Why beer goggles and cars don't mix

Why beer goggles and cars don't mix

More than three decades after it first aired, my favourite description for the actual effect of alcohol on humans is still this:

"Pub. Ah, yes, a meeting place where people attempt to achieve advanced states of mental incompetence by the repeated consumption of fermented vegetable drinks."

It was said by the android character known as Kryten on the Timeslides episode of Red Dwarf, and it is funny because there is a definite truth to that statement.

Perhaps another way to think about it is the effect of beer goggles. The entire premise behind that is the more alcohol you drink, the better other people look. And this occurs because your good judgement gets less good the more advanced your fermentation-induced mental incompetence becomes.

The first RBTs were conducted in 1976 and they have reduced drink-driving. Photo: Shutterstock

The first RBTs were conducted in 1976 and they have reduced drink-driving. Photo: Shutterstock

It makes sense then that being under the influence of alcohol, or any other substance that could impair your abilities for that matter, is not tolerated on the roads.

In July 1976 Victoria became the first part of Australia to use random breath testing (RBT) as a means of enforcement.

For most drivers in Australia these days the blood-alcohol limit is 0.05 per cent, although for young or novice drivers in many jurisdictions, and often for working drivers too, the limit is either zero or 0.02 per cent (which is also basically none).

When they marked the 40th anniversary of the introduction of RBTs in 2016, Victoria's Transport Accident Commission (TAC) said "The proportion of motorists killed with a blood alcohol level of more than .05 has dropped dramatically over this time - from 49 per cent in 1977 to 15 per cent in 2014."

Occasionally there are debates around changing the limit, and not all states went for 0.05 straight away. While some countries still have higher limits, others have 0.02 or zero across the board. Japan and Sweden both reported fewer alcohol-related road incidents after lowering their respective limits more than a decade ago.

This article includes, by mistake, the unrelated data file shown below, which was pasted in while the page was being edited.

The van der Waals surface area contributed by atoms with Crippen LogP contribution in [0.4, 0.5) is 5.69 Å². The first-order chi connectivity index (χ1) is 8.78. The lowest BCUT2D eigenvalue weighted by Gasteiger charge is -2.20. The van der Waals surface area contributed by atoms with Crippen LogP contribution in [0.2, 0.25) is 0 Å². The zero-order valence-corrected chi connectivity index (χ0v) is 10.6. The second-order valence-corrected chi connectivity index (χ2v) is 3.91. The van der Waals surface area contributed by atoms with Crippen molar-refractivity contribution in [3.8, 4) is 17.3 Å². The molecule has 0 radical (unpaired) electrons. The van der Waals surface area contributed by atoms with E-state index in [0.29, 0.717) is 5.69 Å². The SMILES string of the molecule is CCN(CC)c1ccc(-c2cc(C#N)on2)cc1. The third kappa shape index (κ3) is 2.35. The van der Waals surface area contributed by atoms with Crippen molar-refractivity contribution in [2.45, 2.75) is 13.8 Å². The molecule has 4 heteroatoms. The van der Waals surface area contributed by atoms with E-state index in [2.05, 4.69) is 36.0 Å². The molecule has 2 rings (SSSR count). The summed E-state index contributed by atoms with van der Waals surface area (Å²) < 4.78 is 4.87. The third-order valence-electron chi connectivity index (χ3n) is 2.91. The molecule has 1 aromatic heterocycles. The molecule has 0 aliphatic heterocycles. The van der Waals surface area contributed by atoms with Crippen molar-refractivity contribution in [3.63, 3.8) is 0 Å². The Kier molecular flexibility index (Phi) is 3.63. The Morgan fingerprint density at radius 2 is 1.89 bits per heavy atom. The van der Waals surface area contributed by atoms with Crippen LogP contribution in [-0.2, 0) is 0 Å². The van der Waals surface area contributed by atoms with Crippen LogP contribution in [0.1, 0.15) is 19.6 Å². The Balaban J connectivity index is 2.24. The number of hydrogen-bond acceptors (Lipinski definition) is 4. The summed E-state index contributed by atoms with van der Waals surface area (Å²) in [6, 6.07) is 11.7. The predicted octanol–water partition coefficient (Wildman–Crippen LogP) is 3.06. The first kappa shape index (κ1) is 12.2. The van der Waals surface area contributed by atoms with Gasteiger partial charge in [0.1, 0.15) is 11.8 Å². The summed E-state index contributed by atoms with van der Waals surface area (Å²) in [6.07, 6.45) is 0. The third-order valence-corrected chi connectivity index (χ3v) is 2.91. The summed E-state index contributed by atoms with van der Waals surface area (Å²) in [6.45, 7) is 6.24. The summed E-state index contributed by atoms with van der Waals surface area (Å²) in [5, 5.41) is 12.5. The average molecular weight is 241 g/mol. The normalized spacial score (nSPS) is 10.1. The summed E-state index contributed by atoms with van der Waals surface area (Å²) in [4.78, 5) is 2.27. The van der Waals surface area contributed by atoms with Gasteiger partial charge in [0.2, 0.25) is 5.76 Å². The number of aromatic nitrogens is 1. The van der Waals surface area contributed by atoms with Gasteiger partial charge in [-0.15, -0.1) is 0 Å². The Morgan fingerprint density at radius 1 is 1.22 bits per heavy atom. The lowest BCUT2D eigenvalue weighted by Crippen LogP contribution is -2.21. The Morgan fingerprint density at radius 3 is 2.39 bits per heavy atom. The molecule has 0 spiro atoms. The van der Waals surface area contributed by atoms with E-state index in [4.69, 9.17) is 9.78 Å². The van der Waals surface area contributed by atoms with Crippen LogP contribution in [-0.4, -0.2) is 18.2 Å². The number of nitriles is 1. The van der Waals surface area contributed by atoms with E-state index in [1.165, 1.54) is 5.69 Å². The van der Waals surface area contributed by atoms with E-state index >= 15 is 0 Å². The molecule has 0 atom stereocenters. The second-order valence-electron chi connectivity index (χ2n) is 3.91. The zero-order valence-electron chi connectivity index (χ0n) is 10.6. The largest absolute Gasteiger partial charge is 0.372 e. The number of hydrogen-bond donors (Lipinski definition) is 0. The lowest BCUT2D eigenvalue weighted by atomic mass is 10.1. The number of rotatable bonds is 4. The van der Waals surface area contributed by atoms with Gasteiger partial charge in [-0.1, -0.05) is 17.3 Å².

Drinking impairs your mental state on purpose, so there's no way you'll be able to drive safely.

Drinking impairs your mental state on purpose, so there's no way you'll be able to drive safely.

Meanwhile, the actual quantity of alcohol you can consume and then return to being sober over a set period of time varies a little per person, mainly because we're all a different size. As a guide though the standard drink, which is 10 grams of alcohol, is approximately what your body can process in an hour. This is why some people who get way too incompetent may still not be legal to drive the next morning.

In addition to RBTs, in recent years it has become more common to also test for the influence of other substances.

Transport for NSW says: "Our research shows that the presence of illegal drugs is involved in around the same number of fatal crashes as drink driving."

Implemented in a similar roadside method, "mobile drug testing (MDT) detects the presence of four common illegal drugs: ecstasy, cannabis, cocaine and methamphetamine (including speed and ice)."

The solution for you, apart from abstinence, is to ensure you do not have to drive anyone anywhere while under the influence of anything, including medications that are known to impair your capacity. So just plan ahead and either use another form of transport or have somewhere safe to fully sleep it off (and don't forget that one standard drink per hour estimation).

This story Why beer goggles and cars don't mix first appeared on The Canberra Times.